October 2016: Child & Youth Care Forum
Bridget Freisthler, Crystal A Thomas, Susanna R Curry, Jennifer Price Wolf
BACKGROUND: The environments where parents spend time, such as at work, at their child's school, or with friends and family, may exert a greater influence on their parenting behaviors than the residential neighborhoods where they live. These environments, termed activity spaces, provide individualized information about the where parents go, offering a more detailed understanding of the environmental risks and resources to which parents are exposed. OBJECTIVE: This study conducts a preliminary examination of how neighborhood context, social processes, and individual activity spaces are related to a variety of parenting practices...
April 2016: Child & Youth Care Forum
Golda S Ginsburg, Kelly Drake, Heather Winegrad, Kate Fothergill, Larry Wissow
BACKGROUND: Anxiety disorders in youth are among the most common psychiatric disorders, yet the majority of affected youth do not receive treatment. One approach to improving access to care is identification and intervention within the primary care setting. OBJECTIVE: This manuscript presents data from a single group pre-post open trial of the Anxiety Action Plan (AxAP), a brief pediatrician-delivered intervention to reduce anxiety in youth who present in the primary care setting...
February 2016: Child & Youth Care Forum
Manuela Garcia Quiroga, Catherine Hamilton-Giachritsis
BACKGROUND: A large number of children are currently living in Alternative Care. The relationship they establish with their temporary caregivers can play a significant role in their development. However, little has been published regarding attachment with temporary Caregivers. OBJECTIVE: The aim of this review is to analyse the existing published studies regarding attachment styles in children living in alternative care (Children's Homes and Foster Care). The review analyses rates of attachment styles and associated factors (including characteristics of settings, children and caregivers) in both settings...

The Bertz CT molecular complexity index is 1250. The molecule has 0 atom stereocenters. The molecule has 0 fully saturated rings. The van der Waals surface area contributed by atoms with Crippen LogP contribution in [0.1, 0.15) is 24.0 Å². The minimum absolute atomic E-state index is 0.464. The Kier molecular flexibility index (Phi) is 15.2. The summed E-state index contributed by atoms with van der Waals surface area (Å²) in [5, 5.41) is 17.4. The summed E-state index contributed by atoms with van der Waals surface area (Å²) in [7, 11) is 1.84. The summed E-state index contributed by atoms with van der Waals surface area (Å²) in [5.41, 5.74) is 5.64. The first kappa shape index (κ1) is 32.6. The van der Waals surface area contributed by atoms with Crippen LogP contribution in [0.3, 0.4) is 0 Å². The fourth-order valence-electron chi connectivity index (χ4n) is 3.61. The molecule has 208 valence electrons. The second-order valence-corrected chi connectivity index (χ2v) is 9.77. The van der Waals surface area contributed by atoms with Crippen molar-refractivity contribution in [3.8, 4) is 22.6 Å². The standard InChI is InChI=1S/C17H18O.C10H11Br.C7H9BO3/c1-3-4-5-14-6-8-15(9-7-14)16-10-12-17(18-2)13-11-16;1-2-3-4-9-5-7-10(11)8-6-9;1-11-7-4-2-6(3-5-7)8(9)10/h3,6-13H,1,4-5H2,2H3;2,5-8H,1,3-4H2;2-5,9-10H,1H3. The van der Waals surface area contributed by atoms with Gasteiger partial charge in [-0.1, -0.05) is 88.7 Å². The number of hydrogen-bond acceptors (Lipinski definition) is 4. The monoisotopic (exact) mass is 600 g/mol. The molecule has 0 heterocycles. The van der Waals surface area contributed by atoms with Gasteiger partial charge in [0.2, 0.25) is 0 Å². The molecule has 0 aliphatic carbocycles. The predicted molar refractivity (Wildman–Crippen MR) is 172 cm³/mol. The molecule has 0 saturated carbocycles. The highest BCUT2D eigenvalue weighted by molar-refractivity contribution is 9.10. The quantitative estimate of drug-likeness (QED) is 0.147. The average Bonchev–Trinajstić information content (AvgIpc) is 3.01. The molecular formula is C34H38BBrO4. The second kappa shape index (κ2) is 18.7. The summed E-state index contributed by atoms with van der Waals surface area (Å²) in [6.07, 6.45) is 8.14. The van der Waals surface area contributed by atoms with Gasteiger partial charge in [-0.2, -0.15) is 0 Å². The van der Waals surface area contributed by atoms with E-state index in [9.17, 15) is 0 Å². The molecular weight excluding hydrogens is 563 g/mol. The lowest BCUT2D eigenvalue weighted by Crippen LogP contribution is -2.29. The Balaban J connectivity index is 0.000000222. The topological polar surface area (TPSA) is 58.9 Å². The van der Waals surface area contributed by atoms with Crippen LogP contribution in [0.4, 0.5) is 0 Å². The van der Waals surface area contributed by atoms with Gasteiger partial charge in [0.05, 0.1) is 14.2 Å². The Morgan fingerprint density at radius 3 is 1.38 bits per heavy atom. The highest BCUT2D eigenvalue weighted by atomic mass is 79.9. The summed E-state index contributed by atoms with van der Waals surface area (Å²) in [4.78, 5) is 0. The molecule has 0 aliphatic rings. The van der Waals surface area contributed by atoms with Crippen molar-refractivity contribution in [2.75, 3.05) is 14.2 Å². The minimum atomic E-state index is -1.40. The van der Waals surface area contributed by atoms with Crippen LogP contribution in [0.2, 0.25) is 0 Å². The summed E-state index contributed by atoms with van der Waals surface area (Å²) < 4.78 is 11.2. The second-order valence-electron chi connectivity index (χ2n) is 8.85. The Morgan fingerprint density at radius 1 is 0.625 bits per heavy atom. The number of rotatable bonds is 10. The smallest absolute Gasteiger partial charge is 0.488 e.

2016: Child & Youth Care Forum
Marleen G Groeneveld, Harriet J Vermeer, Marinus H van IJzendoorn, Mariëlle Linting
BACKGROUND: The childcare environment offers a wide array of developmental opportunities for children. Providing children with a feeling of security to explore this environment is one of the most fundamental goals of childcare. OBJECTIVE: In the current study the effectiveness of Video-feedback Intervention to promote Positive Parenting-Child Care (VIPP-CC) was tested on children's wellbeing in home-based childcare in a randomized controlled trial. METHODS: Forty-seven children and their caregivers were randomly assigned to the intervention group or control group...
2016: Child & Youth Care Forum
Rachel A Razza, Anne Martin, Jeanne Brooks-Gunn
No abstract text is available yet for this article.
December 2015: Child & Youth Care Forum
Betty S Lai, Brooke Beaulieu, Constance E Ogokeh, Shannon Self-Brown, Mary Lou Kelley
BACKGROUND: Families exposed to disasters such as Hurricane Katrina are at risk for numerous adverse outcomes. While previous literature suggests that the degree of disaster exposure corresponds with experiencing negative outcomes, it is unclear if parents and children report similar levels of disaster exposure. OBJECTIVE: The purpose of this paper was to examine levels of disaster stressor agreement among mother-child dyads affected by Hurricane Katrina, and to examine whether discrepancies in disaster stressor reports are associated with higher levels of posttraumatic stress (PTS) symptoms...
August 2015: Child & Youth Care Forum
Marni B Jacobs, Emily W Harville
BACKGROUND: High impact experiences following a natural disaster have been shown to influence later psychopathology. Individual-level factors such as age may also contribute to a disaster's impact on mental health, though it is unclear whether young age confers a protective effect or represents a period of increased risk as compared to adulthood. OBJECTIVE: The present study evaluated the influence of adolescent age and hurricane experiences on mental health in the years following multiple hurricanes in the New Orleans region...
August 1, 2015: Child & Youth Care Forum